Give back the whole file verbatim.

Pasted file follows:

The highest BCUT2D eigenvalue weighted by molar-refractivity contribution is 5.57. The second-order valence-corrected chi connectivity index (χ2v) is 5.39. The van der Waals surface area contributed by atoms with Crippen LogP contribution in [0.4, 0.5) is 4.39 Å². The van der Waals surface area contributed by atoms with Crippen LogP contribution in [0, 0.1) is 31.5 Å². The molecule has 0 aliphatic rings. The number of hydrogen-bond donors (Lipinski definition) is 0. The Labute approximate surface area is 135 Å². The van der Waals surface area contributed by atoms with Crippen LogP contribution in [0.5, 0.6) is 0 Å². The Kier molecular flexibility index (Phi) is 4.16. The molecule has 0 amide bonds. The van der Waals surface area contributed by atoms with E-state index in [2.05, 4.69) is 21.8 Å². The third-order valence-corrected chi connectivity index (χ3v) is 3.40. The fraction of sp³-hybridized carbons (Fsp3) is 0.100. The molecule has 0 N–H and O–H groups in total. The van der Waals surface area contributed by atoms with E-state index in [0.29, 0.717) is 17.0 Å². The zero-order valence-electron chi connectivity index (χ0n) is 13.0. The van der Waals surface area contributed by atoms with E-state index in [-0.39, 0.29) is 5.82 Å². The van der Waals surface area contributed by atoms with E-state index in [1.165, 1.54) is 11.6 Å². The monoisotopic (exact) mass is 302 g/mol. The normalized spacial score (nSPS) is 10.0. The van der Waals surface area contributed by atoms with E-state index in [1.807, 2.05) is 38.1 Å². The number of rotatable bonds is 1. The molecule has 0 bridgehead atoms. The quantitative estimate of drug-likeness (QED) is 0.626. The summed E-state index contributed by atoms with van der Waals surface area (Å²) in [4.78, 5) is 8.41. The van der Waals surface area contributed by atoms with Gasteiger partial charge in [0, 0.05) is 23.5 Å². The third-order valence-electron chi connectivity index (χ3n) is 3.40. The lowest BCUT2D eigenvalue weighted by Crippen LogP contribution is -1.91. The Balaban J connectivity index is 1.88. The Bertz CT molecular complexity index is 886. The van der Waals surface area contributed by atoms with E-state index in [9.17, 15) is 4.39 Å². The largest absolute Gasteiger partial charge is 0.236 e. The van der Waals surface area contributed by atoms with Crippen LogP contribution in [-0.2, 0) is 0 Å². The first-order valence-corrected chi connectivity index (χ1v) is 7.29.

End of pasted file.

The highest BCUT2D eigenvalue weighted by molar-refractivity contribution is 5.57. The second-order valence-corrected chi connectivity index (χ2v) is 5.39. The van der Waals surface area contributed by atoms with Crippen LogP contribution in [0.4, 0.5) is 4.39 Å². The van der Waals surface area contributed by atoms with Crippen LogP contribution in [0, 0.1) is 31.5 Å². The molecule has 0 aliphatic rings. The number of hydrogen-bond donors (Lipinski definition) is 0. The Labute approximate surface area is 135 Å². The van der Waals surface area contributed by atoms with Crippen LogP contribution in [0.5, 0.6) is 0 Å². The Kier molecular flexibility index (Phi) is 4.16. The molecule has 0 amide bonds. The van der Waals surface area contributed by atoms with E-state index in [2.05, 4.69) is 21.8 Å². The third-order valence-corrected chi connectivity index (χ3v) is 3.40. The fraction of sp³-hybridized carbons (Fsp3) is 0.100. The molecule has 0 N–H and O–H groups in total. The van der Waals surface area contributed by atoms with E-state index in [0.29, 0.717) is 17.0 Å². The zero-order valence-electron chi connectivity index (χ0n) is 13.0. The van der Waals surface area contributed by atoms with E-state index in [-0.39, 0.29) is 5.82 Å². The van der Waals surface area contributed by atoms with E-state index in [1.165, 1.54) is 11.6 Å². The monoisotopic (exact) mass is 302 g/mol. The normalized spacial score (nSPS) is 10.0. The van der Waals surface area contributed by atoms with E-state index in [1.807, 2.05) is 38.1 Å². The number of rotatable bonds is 1. The molecule has 0 bridgehead atoms. The quantitative estimate of drug-likeness (QED) is 0.626. The summed E-state index contributed by atoms with van der Waals surface area (Å²) in [4.78, 5) is 8.41. The van der Waals surface area contributed by atoms with Gasteiger partial charge in [0, 0.05) is 23.5 Å². The third-order valence-electron chi connectivity index (χ3n) is 3.40. The lowest BCUT2D eigenvalue weighted by Crippen LogP contribution is -1.91. The Balaban J connectivity index is 1.88. The Bertz CT molecular complexity index is 886. The van der Waals surface area contributed by atoms with E-state index in [9.17, 15) is 4.39 Å². The largest absolute Gasteiger partial charge is 0.236 e. The van der Waals surface area contributed by atoms with Crippen LogP contribution in [-0.2, 0) is 0 Å². The first-order valence-corrected chi connectivity index (χ1v) is 7.29.